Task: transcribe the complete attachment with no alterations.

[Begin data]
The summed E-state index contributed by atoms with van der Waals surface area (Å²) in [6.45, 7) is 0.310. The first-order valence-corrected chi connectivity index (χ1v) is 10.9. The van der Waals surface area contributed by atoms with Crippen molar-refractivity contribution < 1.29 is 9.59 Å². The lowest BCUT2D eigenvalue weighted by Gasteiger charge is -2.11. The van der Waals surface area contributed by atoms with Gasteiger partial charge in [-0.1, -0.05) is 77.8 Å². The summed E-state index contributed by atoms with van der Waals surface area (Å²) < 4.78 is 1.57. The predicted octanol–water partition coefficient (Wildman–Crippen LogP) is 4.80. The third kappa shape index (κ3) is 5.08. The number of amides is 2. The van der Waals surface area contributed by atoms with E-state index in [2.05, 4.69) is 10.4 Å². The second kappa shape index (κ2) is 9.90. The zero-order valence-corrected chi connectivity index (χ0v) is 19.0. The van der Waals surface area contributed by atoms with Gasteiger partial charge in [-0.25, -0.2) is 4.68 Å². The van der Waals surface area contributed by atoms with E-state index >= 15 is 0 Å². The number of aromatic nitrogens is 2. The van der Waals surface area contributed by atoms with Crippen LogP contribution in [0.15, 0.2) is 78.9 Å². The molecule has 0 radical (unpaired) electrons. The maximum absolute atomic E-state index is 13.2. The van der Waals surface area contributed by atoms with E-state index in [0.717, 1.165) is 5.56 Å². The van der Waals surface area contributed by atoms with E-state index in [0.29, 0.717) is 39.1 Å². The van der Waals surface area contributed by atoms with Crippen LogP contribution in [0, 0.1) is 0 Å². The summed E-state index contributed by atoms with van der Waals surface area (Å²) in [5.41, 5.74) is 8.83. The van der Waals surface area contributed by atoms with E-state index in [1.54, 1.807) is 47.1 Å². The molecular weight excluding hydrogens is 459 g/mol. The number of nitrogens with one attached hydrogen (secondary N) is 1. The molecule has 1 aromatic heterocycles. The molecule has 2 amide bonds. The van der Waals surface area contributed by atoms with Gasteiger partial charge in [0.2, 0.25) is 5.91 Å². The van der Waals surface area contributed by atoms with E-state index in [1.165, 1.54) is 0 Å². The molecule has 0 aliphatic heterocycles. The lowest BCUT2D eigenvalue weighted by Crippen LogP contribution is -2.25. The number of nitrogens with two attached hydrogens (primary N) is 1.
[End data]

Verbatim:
The summed E-state index contributed by atoms with van der Waals surface area (Å²) in [6.45, 7) is 0.310. The first-order valence-corrected chi connectivity index (χ1v) is 10.9. The van der Waals surface area contributed by atoms with Crippen molar-refractivity contribution < 1.29 is 9.59 Å². The lowest BCUT2D eigenvalue weighted by Gasteiger charge is -2.11. The van der Waals surface area contributed by atoms with Gasteiger partial charge in [-0.1, -0.05) is 77.8 Å². The summed E-state index contributed by atoms with van der Waals surface area (Å²) < 4.78 is 1.57. The predicted octanol–water partition coefficient (Wildman–Crippen LogP) is 4.80. The third kappa shape index (κ3) is 5.08. The number of amides is 2. The van der Waals surface area contributed by atoms with E-state index in [2.05, 4.69) is 10.4 Å². The second kappa shape index (κ2) is 9.90. The zero-order valence-corrected chi connectivity index (χ0v) is 19.0. The van der Waals surface area contributed by atoms with Gasteiger partial charge in [-0.25, -0.2) is 4.68 Å². The van der Waals surface area contributed by atoms with E-state index >= 15 is 0 Å². The number of aromatic nitrogens is 2. The van der Waals surface area contributed by atoms with Crippen LogP contribution in [0.15, 0.2) is 78.9 Å². The molecule has 0 radical (unpaired) electrons. The maximum absolute atomic E-state index is 13.2. The van der Waals surface area contributed by atoms with E-state index in [0.717, 1.165) is 5.56 Å². The van der Waals surface area contributed by atoms with E-state index in [0.29, 0.717) is 39.1 Å². The van der Waals surface area contributed by atoms with Crippen LogP contribution in [0, 0.1) is 0 Å². The summed E-state index contributed by atoms with van der Waals surface area (Å²) in [5.41, 5.74) is 8.83. The van der Waals surface area contributed by atoms with E-state index in [1.54, 1.807) is 47.1 Å². The molecular weight excluding hydrogens is 459 g/mol. The number of nitrogens with one attached hydrogen (secondary N) is 1. The molecule has 1 aromatic heterocycles. The molecule has 2 amide bonds. The van der Waals surface area contributed by atoms with Gasteiger partial charge in [0.2, 0.25) is 5.91 Å². The van der Waals surface area contributed by atoms with E-state index in [1.165, 1.54) is 0 Å². The molecule has 0 aliphatic heterocycles. The lowest BCUT2D eigenvalue weighted by Crippen LogP contribution is -2.25. The number of nitrogens with two attached hydrogens (primary N) is 1.